OAB Research 2017 Roundup
While all of these treatments are still all up-to-date, here is the latest news about OAB.
Genetic Treatment for OAB
As we all know, the pharmaceutical industry grows by leaps and bounds every year. We shell out hundreds (and maybe even thousands) of dollars to treat our chronic conditions each year.
Although these medications get more pricey, they do get specific and work better. For example, there is an OAB medication that is in the works that targets our genetic makeup.
According to the Genetic Literacy Project, a gene was identified during a genome-wide association study (GWAS) that may contribute to stress urinary incontinence. Thanks to the identification of this medication, women with OAB may eventually be able to take a medication that is peculiar to this issue.
This study identified the following genes as possibly having “an issue":
- CHRM3 – this gene is already targeted with the drugs available
- EDN1 – targets a protein on the interior of blood vessels; this is the gene that will be targeted with new therapies
Further research has to be done. Genetic treatment is still in its infancy – but keep watching!
The Link between OAB and Metabolic Syndrome
Uro Today recently reported a link between people with metabolic syndrome, OAB, and serum nerve growth factor (NGF).
What does this mean?
Serum samples were collected from 90 women – women with OAB, women with both OAB and metabolic syndrome, and a control group (women without OAB or metabolic syndrome). All groups were evenly distributed, with 30 patients. Serum NGF was collected from all of the women.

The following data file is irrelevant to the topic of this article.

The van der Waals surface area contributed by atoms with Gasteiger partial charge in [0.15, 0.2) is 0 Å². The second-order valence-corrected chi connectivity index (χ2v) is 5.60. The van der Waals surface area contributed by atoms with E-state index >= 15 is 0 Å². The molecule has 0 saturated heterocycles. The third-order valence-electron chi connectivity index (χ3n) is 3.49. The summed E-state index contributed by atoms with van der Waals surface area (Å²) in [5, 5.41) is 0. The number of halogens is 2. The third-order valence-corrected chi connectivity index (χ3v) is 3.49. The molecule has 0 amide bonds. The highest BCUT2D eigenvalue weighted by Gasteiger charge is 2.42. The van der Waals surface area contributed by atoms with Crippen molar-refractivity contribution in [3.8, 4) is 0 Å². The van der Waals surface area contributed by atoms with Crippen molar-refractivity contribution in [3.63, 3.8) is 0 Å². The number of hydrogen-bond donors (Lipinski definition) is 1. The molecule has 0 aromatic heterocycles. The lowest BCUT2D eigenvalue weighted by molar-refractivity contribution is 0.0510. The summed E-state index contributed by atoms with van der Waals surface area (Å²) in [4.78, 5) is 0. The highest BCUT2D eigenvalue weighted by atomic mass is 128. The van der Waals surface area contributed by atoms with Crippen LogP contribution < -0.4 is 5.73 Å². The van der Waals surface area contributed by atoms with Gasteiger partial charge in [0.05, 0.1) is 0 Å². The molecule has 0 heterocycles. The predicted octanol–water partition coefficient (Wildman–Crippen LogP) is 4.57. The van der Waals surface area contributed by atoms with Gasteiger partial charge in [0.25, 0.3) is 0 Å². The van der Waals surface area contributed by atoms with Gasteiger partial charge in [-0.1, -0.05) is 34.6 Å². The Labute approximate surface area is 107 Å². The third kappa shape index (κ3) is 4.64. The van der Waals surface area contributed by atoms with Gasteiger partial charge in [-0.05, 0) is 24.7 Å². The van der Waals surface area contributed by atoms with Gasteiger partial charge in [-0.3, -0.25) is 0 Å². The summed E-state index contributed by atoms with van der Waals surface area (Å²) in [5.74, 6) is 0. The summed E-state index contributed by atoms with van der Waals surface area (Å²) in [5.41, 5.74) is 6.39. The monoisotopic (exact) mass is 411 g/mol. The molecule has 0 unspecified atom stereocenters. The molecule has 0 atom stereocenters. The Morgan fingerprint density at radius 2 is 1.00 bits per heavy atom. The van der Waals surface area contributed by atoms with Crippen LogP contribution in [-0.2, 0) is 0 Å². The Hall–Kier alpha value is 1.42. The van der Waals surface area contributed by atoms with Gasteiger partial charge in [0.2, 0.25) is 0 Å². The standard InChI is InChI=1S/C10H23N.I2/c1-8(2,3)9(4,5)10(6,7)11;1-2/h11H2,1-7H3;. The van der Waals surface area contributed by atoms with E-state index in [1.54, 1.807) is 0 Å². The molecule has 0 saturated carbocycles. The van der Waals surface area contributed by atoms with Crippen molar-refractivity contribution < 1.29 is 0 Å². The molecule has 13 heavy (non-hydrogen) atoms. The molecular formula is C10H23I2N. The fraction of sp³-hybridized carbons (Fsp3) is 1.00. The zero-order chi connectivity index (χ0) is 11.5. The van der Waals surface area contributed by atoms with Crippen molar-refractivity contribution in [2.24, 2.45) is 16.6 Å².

The researchers found that the women in group two (the group that had both OAB and metabolic syndrome) had significantly higher levels of serum NGF than both the control group and the women with just OAB.
The researchers speculate that “…possible sympathetic overactivity, pro-inflammatory status, oxidative stress and other pathological conditions associated with MetS and potentially involved in the development of OAB lead to increased serum NGF levels. These findings may help to shed light on the complicated pathogenesis of OAB.”
Neuromodulation – What Is It?
Uro Today reports that there are various types of neuromodulation on the forefront. There are different types of cutting-edge treatments that some doctors are even using right now – sacral neuromodulation (SNM), posterior tibial nerve stimulation (PTNS), and dorsal genital nerve stimulation.
The Internal Neuromodulation Society defines neuromodulation as “…technology that acts directly upon nerves. It is the alteration—or modulation—of nerve activity by delivering electrical or pharmaceutical agents directly to a target area.”
As you can tell, this is amazing and it's going to get more amazing.
Uro Today note that the current neuromodulation techniques do not use real-time data. However, researchers are currently working on therapies that would utilize the patient’s bodies.
For example, “Dorsal genital nerve, pudendal nerve, S3 afferent nerve roots, and S1 and S2 ganglia have all been used as targets for stimulation. Some of these have also been used as sources of afferent nerve information to detect significant bladder events and even to estimate the fullness of the bladder.”